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Re: Why do Dicksonia antarctica change colour ?

Post by fern Rob » Wed Jan 01, 2014 11:54 pm

Tom2006 wrote:
fern Rob wrote:http://www.growingontheedge.net/viewtop ... 4&start=45

about the middle of the page icon_thumleft
They look extremely dry Rob.
They have got to be good plants just by looking at the size of the fronds and trunks, i can also vouch for there quality. I think it must be something really simple that I'm overlooking. icon_scratch
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Re: Why do Dicksonia antarctica change colour ?

Post by call » Thu Jan 02, 2014 1:27 am

I know what you mean by the grey colour and have been wondering the same question myself because my one still has the redness on the trunk and it is going through its second winter! Also mine is practically evergreen :wink:
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fern Rob
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Re: Why do Dicksonia antarctica change colour ?

Post by fern Rob » Thu Jan 02, 2014 1:34 am

call wrote:I know what you mean by the grey colour and have been wondering the same question myself because my one still has the redness on the trunk and it is going through its second winter! Also mine is practically evergreen :wink:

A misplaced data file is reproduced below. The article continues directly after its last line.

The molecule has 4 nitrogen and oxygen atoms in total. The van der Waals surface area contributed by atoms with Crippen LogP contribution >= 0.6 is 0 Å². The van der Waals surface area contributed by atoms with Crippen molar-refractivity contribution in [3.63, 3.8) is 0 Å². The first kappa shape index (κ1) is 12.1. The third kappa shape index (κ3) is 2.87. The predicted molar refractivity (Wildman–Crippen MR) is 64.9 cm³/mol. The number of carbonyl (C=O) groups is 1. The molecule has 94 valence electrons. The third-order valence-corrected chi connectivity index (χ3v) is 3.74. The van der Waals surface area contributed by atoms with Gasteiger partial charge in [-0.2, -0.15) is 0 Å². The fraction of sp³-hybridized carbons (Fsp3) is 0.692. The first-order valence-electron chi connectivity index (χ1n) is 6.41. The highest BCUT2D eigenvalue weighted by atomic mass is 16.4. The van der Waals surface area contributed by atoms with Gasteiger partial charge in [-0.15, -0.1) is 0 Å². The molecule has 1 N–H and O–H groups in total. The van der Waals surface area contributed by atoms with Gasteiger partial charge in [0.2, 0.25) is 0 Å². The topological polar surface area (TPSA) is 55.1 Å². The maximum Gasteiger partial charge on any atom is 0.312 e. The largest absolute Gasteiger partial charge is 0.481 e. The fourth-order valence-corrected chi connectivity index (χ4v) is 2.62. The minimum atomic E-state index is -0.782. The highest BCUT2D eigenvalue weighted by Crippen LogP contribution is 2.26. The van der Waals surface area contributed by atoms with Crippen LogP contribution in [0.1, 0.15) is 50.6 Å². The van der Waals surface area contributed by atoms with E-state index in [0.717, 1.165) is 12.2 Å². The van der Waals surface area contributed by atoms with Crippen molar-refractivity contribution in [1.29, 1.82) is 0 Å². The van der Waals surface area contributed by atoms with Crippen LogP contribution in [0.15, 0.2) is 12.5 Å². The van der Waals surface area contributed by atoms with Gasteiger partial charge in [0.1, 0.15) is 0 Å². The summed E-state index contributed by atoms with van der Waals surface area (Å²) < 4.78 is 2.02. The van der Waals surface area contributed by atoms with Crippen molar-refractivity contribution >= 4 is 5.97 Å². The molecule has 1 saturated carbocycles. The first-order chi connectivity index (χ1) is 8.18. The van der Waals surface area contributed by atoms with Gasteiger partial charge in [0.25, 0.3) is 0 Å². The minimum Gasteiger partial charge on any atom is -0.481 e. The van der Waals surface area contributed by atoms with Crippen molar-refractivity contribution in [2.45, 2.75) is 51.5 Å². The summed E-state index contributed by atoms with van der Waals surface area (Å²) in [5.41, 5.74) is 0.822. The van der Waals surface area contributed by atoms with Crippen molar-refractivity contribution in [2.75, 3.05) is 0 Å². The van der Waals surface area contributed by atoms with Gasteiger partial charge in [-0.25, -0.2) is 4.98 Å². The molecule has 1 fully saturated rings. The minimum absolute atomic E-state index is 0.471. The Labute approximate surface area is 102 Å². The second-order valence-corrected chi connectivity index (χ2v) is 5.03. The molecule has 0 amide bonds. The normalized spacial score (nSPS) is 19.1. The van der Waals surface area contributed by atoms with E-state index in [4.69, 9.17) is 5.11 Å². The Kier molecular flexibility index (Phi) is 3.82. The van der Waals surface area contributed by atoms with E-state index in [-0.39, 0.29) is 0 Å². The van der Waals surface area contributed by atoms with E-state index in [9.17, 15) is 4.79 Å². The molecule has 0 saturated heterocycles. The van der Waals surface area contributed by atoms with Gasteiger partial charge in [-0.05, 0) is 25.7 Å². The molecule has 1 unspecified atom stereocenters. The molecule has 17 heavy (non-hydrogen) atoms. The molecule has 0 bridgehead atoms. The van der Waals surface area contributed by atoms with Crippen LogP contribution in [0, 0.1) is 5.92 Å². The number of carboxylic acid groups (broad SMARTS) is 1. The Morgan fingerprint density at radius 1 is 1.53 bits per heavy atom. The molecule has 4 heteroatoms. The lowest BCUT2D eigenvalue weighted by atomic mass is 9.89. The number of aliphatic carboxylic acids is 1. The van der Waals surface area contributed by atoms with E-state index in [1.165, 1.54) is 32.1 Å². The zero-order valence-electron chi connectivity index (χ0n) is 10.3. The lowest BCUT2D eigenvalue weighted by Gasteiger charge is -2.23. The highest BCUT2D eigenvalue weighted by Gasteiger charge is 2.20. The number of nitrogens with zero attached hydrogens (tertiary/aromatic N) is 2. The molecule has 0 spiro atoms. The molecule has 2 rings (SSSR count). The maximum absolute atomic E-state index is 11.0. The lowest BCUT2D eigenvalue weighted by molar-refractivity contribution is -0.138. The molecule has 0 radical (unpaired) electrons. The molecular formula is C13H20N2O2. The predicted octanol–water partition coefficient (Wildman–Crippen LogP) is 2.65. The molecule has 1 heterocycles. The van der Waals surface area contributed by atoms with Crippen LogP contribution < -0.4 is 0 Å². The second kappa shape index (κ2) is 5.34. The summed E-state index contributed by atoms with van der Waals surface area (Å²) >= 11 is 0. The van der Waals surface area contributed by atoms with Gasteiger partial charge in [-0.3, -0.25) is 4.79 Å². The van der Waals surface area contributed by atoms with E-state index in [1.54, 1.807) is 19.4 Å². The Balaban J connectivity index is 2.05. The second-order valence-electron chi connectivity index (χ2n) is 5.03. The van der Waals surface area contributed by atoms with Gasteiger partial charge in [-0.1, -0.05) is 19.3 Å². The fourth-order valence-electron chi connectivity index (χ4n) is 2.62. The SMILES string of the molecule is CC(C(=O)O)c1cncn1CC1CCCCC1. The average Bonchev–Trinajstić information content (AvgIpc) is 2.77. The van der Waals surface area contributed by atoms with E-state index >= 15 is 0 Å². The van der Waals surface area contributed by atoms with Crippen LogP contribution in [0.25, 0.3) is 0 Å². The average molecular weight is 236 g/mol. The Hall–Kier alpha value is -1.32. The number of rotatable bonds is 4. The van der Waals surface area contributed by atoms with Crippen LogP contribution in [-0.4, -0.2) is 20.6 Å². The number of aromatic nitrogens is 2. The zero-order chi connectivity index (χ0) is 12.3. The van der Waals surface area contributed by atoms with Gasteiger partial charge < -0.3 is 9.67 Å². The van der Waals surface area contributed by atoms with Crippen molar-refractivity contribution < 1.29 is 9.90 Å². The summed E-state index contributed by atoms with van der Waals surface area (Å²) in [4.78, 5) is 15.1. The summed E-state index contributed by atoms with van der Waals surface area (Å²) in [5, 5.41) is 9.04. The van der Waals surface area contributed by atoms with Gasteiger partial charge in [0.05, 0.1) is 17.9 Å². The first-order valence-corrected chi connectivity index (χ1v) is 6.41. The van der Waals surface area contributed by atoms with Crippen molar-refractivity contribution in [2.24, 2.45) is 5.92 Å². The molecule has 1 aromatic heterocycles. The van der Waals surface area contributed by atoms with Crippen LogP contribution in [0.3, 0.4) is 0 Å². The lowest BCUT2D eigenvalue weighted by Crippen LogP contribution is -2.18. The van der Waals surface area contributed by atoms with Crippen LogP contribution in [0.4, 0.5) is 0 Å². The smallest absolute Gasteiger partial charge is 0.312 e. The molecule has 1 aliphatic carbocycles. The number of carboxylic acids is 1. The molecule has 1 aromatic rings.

My Dicksonia antarctica are evergreen this year but they look tatty. Its the climate here that depicts if they are going to stay evergreen of not. icon_thumleft
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Re: Why do Dicksonia antarctica change colour ?

Post by sanatic1234 » Thu Jan 02, 2014 9:43 pm

Tom2006 wrote:
fern Rob wrote:
Tom2006 wrote:Here is one in the wild in Tasmania Rob. Looks nice and dark (waterlogged) unlike the extremely dry light brown ones imported. I'm not saying this is the case, its just a hunch. The ones I have seen in the wild were all dark. http://marcanderson.photoshelter.com/im ... w--&GI_ID=
They are moss covered and are going to have darker trunks when saturated with water. You can saturate Dicksonia antarctica here and they will go dark but the wild ones don't seem to fade and get the grey look to the trunks.
That is my guess Rob. In the wild they are dark because they are in high rainfall/humidity. The ones we get are dried out for weeks in containers. I can't find a picture of a wild ones with a the red trunks we see on the imported ones. Can you?